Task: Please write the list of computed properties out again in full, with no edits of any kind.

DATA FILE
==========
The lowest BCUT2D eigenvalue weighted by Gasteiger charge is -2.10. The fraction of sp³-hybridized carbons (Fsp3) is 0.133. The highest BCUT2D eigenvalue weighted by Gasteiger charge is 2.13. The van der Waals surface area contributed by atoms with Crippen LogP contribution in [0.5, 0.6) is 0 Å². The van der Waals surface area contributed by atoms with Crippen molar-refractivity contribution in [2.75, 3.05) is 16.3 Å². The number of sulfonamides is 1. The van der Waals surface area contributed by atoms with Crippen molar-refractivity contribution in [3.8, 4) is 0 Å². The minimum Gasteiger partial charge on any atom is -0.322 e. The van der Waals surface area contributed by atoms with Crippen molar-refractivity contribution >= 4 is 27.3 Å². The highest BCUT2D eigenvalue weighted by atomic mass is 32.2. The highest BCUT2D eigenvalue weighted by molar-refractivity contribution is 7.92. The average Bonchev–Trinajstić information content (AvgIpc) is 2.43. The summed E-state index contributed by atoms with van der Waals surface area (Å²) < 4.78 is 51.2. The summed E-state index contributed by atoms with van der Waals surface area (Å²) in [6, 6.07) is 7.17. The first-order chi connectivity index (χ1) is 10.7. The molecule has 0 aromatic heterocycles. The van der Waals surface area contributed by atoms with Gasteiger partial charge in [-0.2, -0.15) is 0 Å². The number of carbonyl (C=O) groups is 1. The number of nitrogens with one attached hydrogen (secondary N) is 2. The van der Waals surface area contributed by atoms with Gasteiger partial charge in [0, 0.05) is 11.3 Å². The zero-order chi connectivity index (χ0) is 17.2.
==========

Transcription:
The lowest BCUT2D eigenvalue weighted by Gasteiger charge is -2.10. The fraction of sp³-hybridized carbons (Fsp3) is 0.133. The highest BCUT2D eigenvalue weighted by Gasteiger charge is 2.13. The van der Waals surface area contributed by atoms with Crippen LogP contribution in [0.5, 0.6) is 0 Å². The van der Waals surface area contributed by atoms with Crippen molar-refractivity contribution in [2.75, 3.05) is 16.3 Å². The number of sulfonamides is 1. The van der Waals surface area contributed by atoms with Crippen molar-refractivity contribution in [3.8, 4) is 0 Å². The minimum Gasteiger partial charge on any atom is -0.322 e. The van der Waals surface area contributed by atoms with Crippen molar-refractivity contribution >= 4 is 27.3 Å². The highest BCUT2D eigenvalue weighted by atomic mass is 32.2. The highest BCUT2D eigenvalue weighted by molar-refractivity contribution is 7.92. The average Bonchev–Trinajstić information content (AvgIpc) is 2.43. The summed E-state index contributed by atoms with van der Waals surface area (Å²) < 4.78 is 51.2. The summed E-state index contributed by atoms with van der Waals surface area (Å²) in [6, 6.07) is 7.17. The first-order chi connectivity index (χ1) is 10.7. The molecule has 0 aromatic heterocycles. The van der Waals surface area contributed by atoms with Gasteiger partial charge in [-0.2, -0.15) is 0 Å². The number of carbonyl (C=O) groups is 1. The number of nitrogens with one attached hydrogen (secondary N) is 2. The van der Waals surface area contributed by atoms with Gasteiger partial charge in [0, 0.05) is 11.3 Å². The zero-order chi connectivity index (χ0) is 17.2.